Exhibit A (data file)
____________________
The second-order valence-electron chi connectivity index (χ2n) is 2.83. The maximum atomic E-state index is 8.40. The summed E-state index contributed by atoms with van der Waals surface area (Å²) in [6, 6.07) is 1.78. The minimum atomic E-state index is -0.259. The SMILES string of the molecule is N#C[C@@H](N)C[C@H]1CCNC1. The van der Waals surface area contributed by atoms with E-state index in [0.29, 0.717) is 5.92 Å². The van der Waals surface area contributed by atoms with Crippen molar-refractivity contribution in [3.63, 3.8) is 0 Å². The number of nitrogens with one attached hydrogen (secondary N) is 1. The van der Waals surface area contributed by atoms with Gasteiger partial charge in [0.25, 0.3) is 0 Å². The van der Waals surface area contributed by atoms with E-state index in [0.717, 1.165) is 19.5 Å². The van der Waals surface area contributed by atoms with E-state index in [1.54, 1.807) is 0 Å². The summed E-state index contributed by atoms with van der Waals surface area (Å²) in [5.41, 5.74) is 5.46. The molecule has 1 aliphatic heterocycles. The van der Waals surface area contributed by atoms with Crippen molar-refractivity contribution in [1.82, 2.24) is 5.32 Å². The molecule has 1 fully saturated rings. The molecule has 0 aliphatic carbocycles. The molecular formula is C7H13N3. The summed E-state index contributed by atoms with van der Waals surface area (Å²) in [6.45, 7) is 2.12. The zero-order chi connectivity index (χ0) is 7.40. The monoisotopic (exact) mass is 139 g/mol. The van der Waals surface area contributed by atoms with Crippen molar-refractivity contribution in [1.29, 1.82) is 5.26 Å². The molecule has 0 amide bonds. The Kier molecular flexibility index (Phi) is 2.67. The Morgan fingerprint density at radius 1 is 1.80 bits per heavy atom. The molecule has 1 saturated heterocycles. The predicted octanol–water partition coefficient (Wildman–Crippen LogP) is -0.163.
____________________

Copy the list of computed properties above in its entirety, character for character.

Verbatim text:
The second-order valence-electron chi connectivity index (χ2n) is 2.83. The maximum atomic E-state index is 8.40. The summed E-state index contributed by atoms with van der Waals surface area (Å²) in [6, 6.07) is 1.78. The minimum atomic E-state index is -0.259. The SMILES string of the molecule is N#C[C@@H](N)C[C@H]1CCNC1. The van der Waals surface area contributed by atoms with E-state index in [0.29, 0.717) is 5.92 Å². The van der Waals surface area contributed by atoms with Crippen molar-refractivity contribution in [3.63, 3.8) is 0 Å². The number of nitrogens with one attached hydrogen (secondary N) is 1. The van der Waals surface area contributed by atoms with Gasteiger partial charge in [0.25, 0.3) is 0 Å². The van der Waals surface area contributed by atoms with E-state index in [0.717, 1.165) is 19.5 Å². The van der Waals surface area contributed by atoms with E-state index in [1.54, 1.807) is 0 Å². The summed E-state index contributed by atoms with van der Waals surface area (Å²) in [5.41, 5.74) is 5.46. The molecule has 1 aliphatic heterocycles. The van der Waals surface area contributed by atoms with Crippen molar-refractivity contribution in [1.82, 2.24) is 5.32 Å². The molecule has 1 fully saturated rings. The molecule has 0 aliphatic carbocycles. The molecular formula is C7H13N3. The summed E-state index contributed by atoms with van der Waals surface area (Å²) in [6.45, 7) is 2.12. The zero-order chi connectivity index (χ0) is 7.40. The monoisotopic (exact) mass is 139 g/mol. The van der Waals surface area contributed by atoms with Crippen molar-refractivity contribution in [1.29, 1.82) is 5.26 Å². The molecule has 0 amide bonds. The Kier molecular flexibility index (Phi) is 2.67. The Morgan fingerprint density at radius 1 is 1.80 bits per heavy atom. The molecule has 1 saturated heterocycles. The predicted octanol–water partition coefficient (Wildman–Crippen LogP) is -0.163.